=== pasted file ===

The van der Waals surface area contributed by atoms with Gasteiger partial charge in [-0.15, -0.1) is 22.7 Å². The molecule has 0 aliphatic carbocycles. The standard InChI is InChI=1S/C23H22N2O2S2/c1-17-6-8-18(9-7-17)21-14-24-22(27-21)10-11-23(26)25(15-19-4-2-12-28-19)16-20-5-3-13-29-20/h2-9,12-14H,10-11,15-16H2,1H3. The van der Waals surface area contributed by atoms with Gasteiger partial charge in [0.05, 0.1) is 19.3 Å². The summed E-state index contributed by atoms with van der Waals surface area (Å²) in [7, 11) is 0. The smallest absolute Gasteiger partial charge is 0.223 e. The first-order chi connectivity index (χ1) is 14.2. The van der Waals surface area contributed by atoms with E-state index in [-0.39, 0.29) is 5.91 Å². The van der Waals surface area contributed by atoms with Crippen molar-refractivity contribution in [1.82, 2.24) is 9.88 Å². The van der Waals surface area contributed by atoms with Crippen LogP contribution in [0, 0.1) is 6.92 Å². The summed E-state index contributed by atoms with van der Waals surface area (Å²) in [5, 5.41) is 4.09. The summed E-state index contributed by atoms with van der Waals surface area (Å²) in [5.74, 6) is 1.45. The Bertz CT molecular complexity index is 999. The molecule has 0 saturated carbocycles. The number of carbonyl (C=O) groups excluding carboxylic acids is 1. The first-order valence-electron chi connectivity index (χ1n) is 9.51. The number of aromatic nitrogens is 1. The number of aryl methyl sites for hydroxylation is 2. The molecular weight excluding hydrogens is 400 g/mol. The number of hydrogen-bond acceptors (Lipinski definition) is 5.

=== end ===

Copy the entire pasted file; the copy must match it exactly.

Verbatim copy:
The van der Waals surface area contributed by atoms with Gasteiger partial charge in [-0.15, -0.1) is 22.7 Å². The molecule has 0 aliphatic carbocycles. The standard InChI is InChI=1S/C23H22N2O2S2/c1-17-6-8-18(9-7-17)21-14-24-22(27-21)10-11-23(26)25(15-19-4-2-12-28-19)16-20-5-3-13-29-20/h2-9,12-14H,10-11,15-16H2,1H3. The van der Waals surface area contributed by atoms with Gasteiger partial charge in [0.05, 0.1) is 19.3 Å². The summed E-state index contributed by atoms with van der Waals surface area (Å²) in [7, 11) is 0. The smallest absolute Gasteiger partial charge is 0.223 e. The first-order chi connectivity index (χ1) is 14.2. The van der Waals surface area contributed by atoms with E-state index in [-0.39, 0.29) is 5.91 Å². The van der Waals surface area contributed by atoms with Crippen molar-refractivity contribution in [1.82, 2.24) is 9.88 Å². The van der Waals surface area contributed by atoms with Crippen LogP contribution in [0, 0.1) is 6.92 Å². The summed E-state index contributed by atoms with van der Waals surface area (Å²) in [5, 5.41) is 4.09. The summed E-state index contributed by atoms with van der Waals surface area (Å²) in [5.74, 6) is 1.45. The Bertz CT molecular complexity index is 999. The molecule has 0 saturated carbocycles. The number of carbonyl (C=O) groups excluding carboxylic acids is 1. The first-order valence-electron chi connectivity index (χ1n) is 9.51. The number of aromatic nitrogens is 1. The number of aryl methyl sites for hydroxylation is 2. The molecular weight excluding hydrogens is 400 g/mol. The number of hydrogen-bond acceptors (Lipinski definition) is 5.